2016 Year in Review

Well, what a year it has been! This year we have seen many teams and groups finally launching their rockets after delays, new altitude records broken and the odd hiccup along the way. Never the less 2016 has turned it on in the amateur rocket world :).

A few of my highlights.

The Launch of Vulcan 1

For me the big one of 2016 was finally seeing SEDS UCSD launch their Vulcan rocket, this rocket was powered by the groups 3D printed liquid-fueled engine and finally launched on May 21st. I originally supported the team with their Kickstarter campaign, so it was great to see them finally succeed with the launch, although recovery malfunctioned I think the team can still walk away having achieved a great deal. Good work guys and girls!

 

A New European Student and Amateur Altitude Record

2016 also saw the fall of the European student and amateur altitude record, previously held by Delft Aerospace Rocket Engineering students and their Stratos II+ rocket with an altitude of 21.5km. The record was broken by students at the University of Stuttgart with their HyEnD HEROS 3 rocket, which achieved an altitude of 32.3km. This was only after the team had launched an identical rocket HEROS 2, which unfortunately ran into telemetry problems which likely caused recovery issues, therefore, unable to be located. I hope in the summer they can find it, or what is left and get some data, who knows it may have reached a similar altitude!

ULA Interns Launch Worlds Largest Sport Rocket

This was just impressive, 50ft tall rocket, 1245lbs weight, 6600lbf thrust at liftoff! Always fun to watch this video over and over!

 

Copenhagen Suborbitals

CS had a pretty full on year, with continued testing of their BPM 5 rocket engine, which included gimbal testing to eventually move away from jet vanes and of course the big event of 2016, the launch of Nexo 1, which did not exactly go to plan.

Nexo 1 launch (Credit: Copenhagen Suborbitals)
Nexo 1 launch (Credit: Copenhagen Suborbitals)

Unfortunately, GOX flow through the engine injector lowered the overall mass flow rate causing a fuel rich burn and lowered thrust, this had the snowball effect of not activating the recovery system and the rocket plummeted into the ocean after only reaching 1514m in altitude.

The team still soldiers on and 2017 should see the flight of Nexo 2 and hopefully some BPM 100 rocket engine news and hardware :).

 

PSAS 3D Printed Engine

Portland State Aerospace Society made big strides this year as they continue working towards sending a rocket 100km. The team designed and printed their first ever liquid fuelled rocket engine, running on ethanol and liquid oxygen the engine is designed to develop 500lbf of thrust. Hopefully, this will be test fired sometime in 2017, looking forward to it!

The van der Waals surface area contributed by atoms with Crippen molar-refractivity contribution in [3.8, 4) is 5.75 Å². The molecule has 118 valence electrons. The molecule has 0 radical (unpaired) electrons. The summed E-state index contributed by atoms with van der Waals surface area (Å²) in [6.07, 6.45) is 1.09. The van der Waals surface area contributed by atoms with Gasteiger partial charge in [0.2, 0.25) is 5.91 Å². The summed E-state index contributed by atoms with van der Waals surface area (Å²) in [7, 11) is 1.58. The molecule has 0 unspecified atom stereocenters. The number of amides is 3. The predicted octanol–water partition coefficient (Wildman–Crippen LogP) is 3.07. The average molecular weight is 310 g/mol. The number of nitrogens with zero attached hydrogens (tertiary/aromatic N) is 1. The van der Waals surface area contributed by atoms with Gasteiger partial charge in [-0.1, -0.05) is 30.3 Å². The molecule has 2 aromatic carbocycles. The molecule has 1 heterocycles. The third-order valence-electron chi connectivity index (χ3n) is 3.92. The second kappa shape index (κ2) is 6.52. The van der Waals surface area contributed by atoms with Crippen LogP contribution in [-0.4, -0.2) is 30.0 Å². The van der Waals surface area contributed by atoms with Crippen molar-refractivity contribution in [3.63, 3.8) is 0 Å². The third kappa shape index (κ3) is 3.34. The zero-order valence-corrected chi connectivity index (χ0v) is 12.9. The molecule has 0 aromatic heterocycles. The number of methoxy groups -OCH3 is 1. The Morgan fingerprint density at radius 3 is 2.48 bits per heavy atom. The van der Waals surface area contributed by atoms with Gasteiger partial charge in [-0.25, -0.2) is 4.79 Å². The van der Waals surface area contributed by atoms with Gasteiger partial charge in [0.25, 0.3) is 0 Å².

Remember to donate towards the teams crowdfunding campaign so we can all see this fire next year!!

BURPG Lotus engine testing with more to come

This year the students of Boston University Rocket Propulsion Group test fired their Lotus rocket engine, designed to power their Starscraper rocket to over 100km, this was another Kickstarter campaign that I supported. Unfortunately during testing the rocket engine over pressurized leading to the failure of the retaining ring holding in the inner chamber, allowing it to exit.

Egnine liner exiting Lotus (Credit: BURPG)
Egnine liner exiting Lotus (Credit: BURPG)

The team have since gone back to the drawing board and redeveloped the engine as Lotus Dev 2, increasing thrust from 1500lbf to 2500lbf and fixing the issues they had with the first version.

Lotus Dev 2 (Credit: BURPG)
Lotus Dev 2 (Credit: BURPG)

Engine testing is slated to begin early next year.

————————————————————————————-

There were so many more cool projects going on for 2016, I could go on and on, but to wrap things up I’d like to finish with the epic on board GoPro footage of the UP Aerospace SL-10 launch, which was released this year.

Happy holidays and see you all in 2017!

Advertisements

Comments

Fill in your details below or click an icon to log in:

WordPress.com Logo

You are commenting using your WordPress.com account. Log Out / Change )

Twitter picture

You are commenting using your Twitter account. Log Out / Change )

Facebook photo

You are commenting using your Facebook account. Log Out / Change )

Google+ photo

You are commenting using your Google+ account. Log Out / Change )

Connecting to %s